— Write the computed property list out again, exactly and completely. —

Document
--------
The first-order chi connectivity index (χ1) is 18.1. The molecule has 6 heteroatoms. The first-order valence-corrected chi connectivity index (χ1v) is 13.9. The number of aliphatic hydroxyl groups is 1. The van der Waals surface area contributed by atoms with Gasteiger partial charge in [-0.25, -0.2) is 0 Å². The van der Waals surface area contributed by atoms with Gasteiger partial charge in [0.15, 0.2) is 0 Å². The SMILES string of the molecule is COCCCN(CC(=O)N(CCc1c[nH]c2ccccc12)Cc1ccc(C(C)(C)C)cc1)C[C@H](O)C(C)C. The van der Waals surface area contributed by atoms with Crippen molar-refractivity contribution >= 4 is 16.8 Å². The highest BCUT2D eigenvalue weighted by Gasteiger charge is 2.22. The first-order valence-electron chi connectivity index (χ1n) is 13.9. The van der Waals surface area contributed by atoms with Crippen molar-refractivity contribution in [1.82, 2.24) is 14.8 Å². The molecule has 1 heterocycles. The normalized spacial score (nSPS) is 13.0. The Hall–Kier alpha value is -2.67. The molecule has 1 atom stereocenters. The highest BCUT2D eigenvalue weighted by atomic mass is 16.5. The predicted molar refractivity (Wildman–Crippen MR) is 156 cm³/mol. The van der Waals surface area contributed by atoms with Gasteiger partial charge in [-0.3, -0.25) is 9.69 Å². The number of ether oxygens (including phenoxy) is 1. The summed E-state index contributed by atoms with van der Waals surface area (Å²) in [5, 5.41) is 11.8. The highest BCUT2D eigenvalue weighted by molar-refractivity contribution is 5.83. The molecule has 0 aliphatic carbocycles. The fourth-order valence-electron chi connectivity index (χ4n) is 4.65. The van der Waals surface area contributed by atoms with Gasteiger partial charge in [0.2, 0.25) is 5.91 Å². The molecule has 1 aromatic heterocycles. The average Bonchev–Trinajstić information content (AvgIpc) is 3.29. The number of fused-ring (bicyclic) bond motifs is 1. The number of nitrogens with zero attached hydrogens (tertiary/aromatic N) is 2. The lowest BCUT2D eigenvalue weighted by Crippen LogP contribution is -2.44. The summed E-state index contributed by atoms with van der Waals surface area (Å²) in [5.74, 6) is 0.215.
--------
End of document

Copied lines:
The first-order chi connectivity index (χ1) is 18.1. The molecule has 6 heteroatoms. The first-order valence-corrected chi connectivity index (χ1v) is 13.9. The number of aliphatic hydroxyl groups is 1. The van der Waals surface area contributed by atoms with Gasteiger partial charge in [-0.25, -0.2) is 0 Å². The van der Waals surface area contributed by atoms with Gasteiger partial charge in [0.15, 0.2) is 0 Å². The SMILES string of the molecule is COCCCN(CC(=O)N(CCc1c[nH]c2ccccc12)Cc1ccc(C(C)(C)C)cc1)C[C@H](O)C(C)C. The van der Waals surface area contributed by atoms with Crippen molar-refractivity contribution >= 4 is 16.8 Å². The highest BCUT2D eigenvalue weighted by Gasteiger charge is 2.22. The first-order valence-electron chi connectivity index (χ1n) is 13.9. The van der Waals surface area contributed by atoms with Crippen molar-refractivity contribution in [1.82, 2.24) is 14.8 Å². The molecule has 1 heterocycles. The normalized spacial score (nSPS) is 13.0. The Hall–Kier alpha value is -2.67. The molecule has 1 atom stereocenters. The highest BCUT2D eigenvalue weighted by atomic mass is 16.5. The predicted molar refractivity (Wildman–Crippen MR) is 156 cm³/mol. The van der Waals surface area contributed by atoms with Gasteiger partial charge in [-0.3, -0.25) is 9.69 Å². The number of ether oxygens (including phenoxy) is 1. The summed E-state index contributed by atoms with van der Waals surface area (Å²) in [5, 5.41) is 11.8. The highest BCUT2D eigenvalue weighted by molar-refractivity contribution is 5.83. The molecule has 0 aliphatic carbocycles. The fourth-order valence-electron chi connectivity index (χ4n) is 4.65. The van der Waals surface area contributed by atoms with Gasteiger partial charge in [0.2, 0.25) is 5.91 Å². The molecule has 1 aromatic heterocycles. The average Bonchev–Trinajstić information content (AvgIpc) is 3.29. The number of fused-ring (bicyclic) bond motifs is 1. The number of nitrogens with zero attached hydrogens (tertiary/aromatic N) is 2. The lowest BCUT2D eigenvalue weighted by Crippen LogP contribution is -2.44. The summed E-state index contributed by atoms with van der Waals surface area (Å²) in [5.74, 6) is 0.215.